Couple renew vows in same spot three decades later by Pratt Farmer
There is just something magical about Seaside. Many people come to this little town on the Gulf to get away from the hustle and bustle of everyday life. Over the years, hundreds of couples have chosen Seaside as the spot where they would exchange their wedding vows. From small intimate weddings on the beach to large soirees in Ruskin Park, this seems to be the place where love is in full bloom. Some of those couples come back to Seaside to renew their commitment to each other, sharing with family and friends the unique setting that promotes life lived well.
Such is the case with Alan and Sandy Ficarra. This past Memorial Day, friends and family gathered in the exact spot where the Ficarras were married 30 years ago. Not on the beach, but right in the heart of town. The event was especially meaningful to Alan and Sandy because this time their son, Cody, married them.
Unlike most who get married at Seaside, the Ficarras are “locals.” They met in Fort Walton Beach, Florida, at the annual Billy Bowlegs Pirate Festival in 1987, and two years later exchanged their vows on a small stage just behind where the Seaside post office once was located, right there on 30A. “Alan had to build the steps for me to get on the stage because he thought I might trip on my wedding dress had I just stepped up on the platform,” says Sandy. “Back in 1989, Seaside was just beginning. When we were thinking about where we would get married, we just naturally gravitated to Seaside. Alan was building several homes in Seaside, so we were here quite a bit. From its earliest days it was enchanting because it seemed that everyone was not only happy, but really laid back.”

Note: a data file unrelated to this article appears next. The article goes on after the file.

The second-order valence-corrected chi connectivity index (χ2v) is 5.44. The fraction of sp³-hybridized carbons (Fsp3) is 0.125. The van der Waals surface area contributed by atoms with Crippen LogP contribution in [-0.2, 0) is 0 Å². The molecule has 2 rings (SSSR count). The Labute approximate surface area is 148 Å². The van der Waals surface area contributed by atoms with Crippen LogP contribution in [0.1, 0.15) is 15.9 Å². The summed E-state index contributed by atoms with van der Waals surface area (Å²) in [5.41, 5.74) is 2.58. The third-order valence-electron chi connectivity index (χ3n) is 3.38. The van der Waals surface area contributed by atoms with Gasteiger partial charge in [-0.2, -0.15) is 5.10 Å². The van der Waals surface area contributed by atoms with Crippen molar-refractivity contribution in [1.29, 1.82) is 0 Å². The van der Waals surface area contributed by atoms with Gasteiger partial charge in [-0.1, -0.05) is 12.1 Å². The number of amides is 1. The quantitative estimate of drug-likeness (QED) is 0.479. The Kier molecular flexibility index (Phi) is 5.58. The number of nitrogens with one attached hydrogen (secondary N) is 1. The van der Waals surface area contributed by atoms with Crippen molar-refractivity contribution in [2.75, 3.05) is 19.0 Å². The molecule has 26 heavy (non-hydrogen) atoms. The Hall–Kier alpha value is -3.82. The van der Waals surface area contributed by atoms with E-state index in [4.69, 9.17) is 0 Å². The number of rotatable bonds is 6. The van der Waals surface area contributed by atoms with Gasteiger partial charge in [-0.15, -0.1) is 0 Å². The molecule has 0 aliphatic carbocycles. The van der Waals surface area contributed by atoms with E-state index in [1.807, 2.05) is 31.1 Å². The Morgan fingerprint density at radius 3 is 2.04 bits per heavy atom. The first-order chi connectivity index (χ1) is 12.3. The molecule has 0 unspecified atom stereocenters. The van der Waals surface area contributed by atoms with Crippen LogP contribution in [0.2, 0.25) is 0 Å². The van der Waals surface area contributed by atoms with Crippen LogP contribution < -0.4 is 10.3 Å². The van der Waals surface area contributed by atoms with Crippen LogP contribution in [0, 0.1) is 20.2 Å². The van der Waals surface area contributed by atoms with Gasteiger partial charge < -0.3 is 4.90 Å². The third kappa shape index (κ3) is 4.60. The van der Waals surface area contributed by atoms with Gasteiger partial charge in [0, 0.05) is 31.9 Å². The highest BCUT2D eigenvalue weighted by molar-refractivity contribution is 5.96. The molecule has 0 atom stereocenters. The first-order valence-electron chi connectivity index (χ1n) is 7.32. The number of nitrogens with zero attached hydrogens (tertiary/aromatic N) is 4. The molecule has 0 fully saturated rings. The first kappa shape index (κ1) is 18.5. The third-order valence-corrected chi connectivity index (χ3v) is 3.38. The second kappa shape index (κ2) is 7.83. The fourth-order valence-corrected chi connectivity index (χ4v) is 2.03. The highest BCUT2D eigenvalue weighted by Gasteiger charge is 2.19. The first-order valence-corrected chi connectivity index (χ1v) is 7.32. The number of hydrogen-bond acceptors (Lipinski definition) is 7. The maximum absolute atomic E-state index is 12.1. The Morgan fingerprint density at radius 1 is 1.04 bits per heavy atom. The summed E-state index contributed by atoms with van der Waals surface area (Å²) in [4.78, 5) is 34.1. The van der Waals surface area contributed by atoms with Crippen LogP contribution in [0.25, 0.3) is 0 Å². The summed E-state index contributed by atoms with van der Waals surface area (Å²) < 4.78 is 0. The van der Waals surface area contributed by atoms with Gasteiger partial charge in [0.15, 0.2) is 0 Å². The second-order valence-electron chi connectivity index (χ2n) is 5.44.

“Shortly after I proposed to Sandy, we settled on Seaside as the perfect venue to get married,” Alan adds.
When asked about a special memory of that day 30 years ago, Alan recalls that Bud, the official dog of Seaside, acted as the greeter to the event. “Everyone that came in was personally greeted by Bud. But that’s just the way he was.”
Keep in mind, this was the early days of Seaside. A friend loaned them a motor home so that Sandy had a proper place to get ready. “Modica Market was the only building in town, and we parked close to the curb. When I got to the stage, Father Green said, ‘It’s okay to cry.’ “I informed him those weren’t tears. It was sweat. We had chosen one of the hottest days of the year to get married,” says Sandy. She recalls that there was a money dance at their reception in which they were each given one half of a $20 and $5 bill. She kept them and had them framed for their 25TH anniversary celebration.
Since that day in 1989, Alan, in addition to building a family, has built more than 40 homes in Seaside alone. So the next time you go to a wedding, look for a four-legged greeter and take a twenty and a five as motivation.